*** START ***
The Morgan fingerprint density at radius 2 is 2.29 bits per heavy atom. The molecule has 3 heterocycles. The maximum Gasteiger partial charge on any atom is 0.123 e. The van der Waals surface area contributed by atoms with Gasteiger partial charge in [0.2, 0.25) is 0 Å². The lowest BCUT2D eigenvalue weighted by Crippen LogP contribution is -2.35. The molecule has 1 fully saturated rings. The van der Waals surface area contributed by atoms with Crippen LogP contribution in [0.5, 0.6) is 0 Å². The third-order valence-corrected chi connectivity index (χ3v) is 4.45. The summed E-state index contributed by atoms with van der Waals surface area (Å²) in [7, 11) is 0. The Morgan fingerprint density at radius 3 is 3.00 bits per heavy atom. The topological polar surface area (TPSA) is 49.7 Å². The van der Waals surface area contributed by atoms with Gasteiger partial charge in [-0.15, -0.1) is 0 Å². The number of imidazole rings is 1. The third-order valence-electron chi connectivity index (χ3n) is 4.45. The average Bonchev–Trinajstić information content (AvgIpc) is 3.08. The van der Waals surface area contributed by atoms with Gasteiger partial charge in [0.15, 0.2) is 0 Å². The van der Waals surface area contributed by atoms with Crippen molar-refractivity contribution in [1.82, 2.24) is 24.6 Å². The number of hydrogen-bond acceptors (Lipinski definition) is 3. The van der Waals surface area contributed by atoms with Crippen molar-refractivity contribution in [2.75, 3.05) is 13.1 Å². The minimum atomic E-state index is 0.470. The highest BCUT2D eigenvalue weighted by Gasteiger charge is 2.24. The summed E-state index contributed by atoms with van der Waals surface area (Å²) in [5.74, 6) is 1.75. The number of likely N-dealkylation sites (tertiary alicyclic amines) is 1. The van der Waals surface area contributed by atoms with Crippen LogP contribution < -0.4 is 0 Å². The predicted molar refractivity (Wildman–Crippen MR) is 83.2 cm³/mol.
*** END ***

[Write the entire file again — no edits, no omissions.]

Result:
The Morgan fingerprint density at radius 2 is 2.29 bits per heavy atom. The molecule has 3 heterocycles. The maximum Gasteiger partial charge on any atom is 0.123 e. The van der Waals surface area contributed by atoms with Gasteiger partial charge in [0.2, 0.25) is 0 Å². The lowest BCUT2D eigenvalue weighted by Crippen LogP contribution is -2.35. The molecule has 1 fully saturated rings. The van der Waals surface area contributed by atoms with Crippen LogP contribution in [0.5, 0.6) is 0 Å². The third-order valence-corrected chi connectivity index (χ3v) is 4.45. The summed E-state index contributed by atoms with van der Waals surface area (Å²) in [7, 11) is 0. The Morgan fingerprint density at radius 3 is 3.00 bits per heavy atom. The topological polar surface area (TPSA) is 49.7 Å². The van der Waals surface area contributed by atoms with Gasteiger partial charge in [-0.15, -0.1) is 0 Å². The number of imidazole rings is 1. The third-order valence-electron chi connectivity index (χ3n) is 4.45. The average Bonchev–Trinajstić information content (AvgIpc) is 3.08. The van der Waals surface area contributed by atoms with Gasteiger partial charge in [0.15, 0.2) is 0 Å². The van der Waals surface area contributed by atoms with Crippen molar-refractivity contribution in [1.82, 2.24) is 24.6 Å². The number of hydrogen-bond acceptors (Lipinski definition) is 3. The van der Waals surface area contributed by atoms with Crippen molar-refractivity contribution in [2.75, 3.05) is 13.1 Å². The minimum atomic E-state index is 0.470. The highest BCUT2D eigenvalue weighted by Gasteiger charge is 2.24. The summed E-state index contributed by atoms with van der Waals surface area (Å²) in [5.74, 6) is 1.75. The number of likely N-dealkylation sites (tertiary alicyclic amines) is 1. The van der Waals surface area contributed by atoms with Crippen LogP contribution < -0.4 is 0 Å². The predicted molar refractivity (Wildman–Crippen MR) is 83.2 cm³/mol.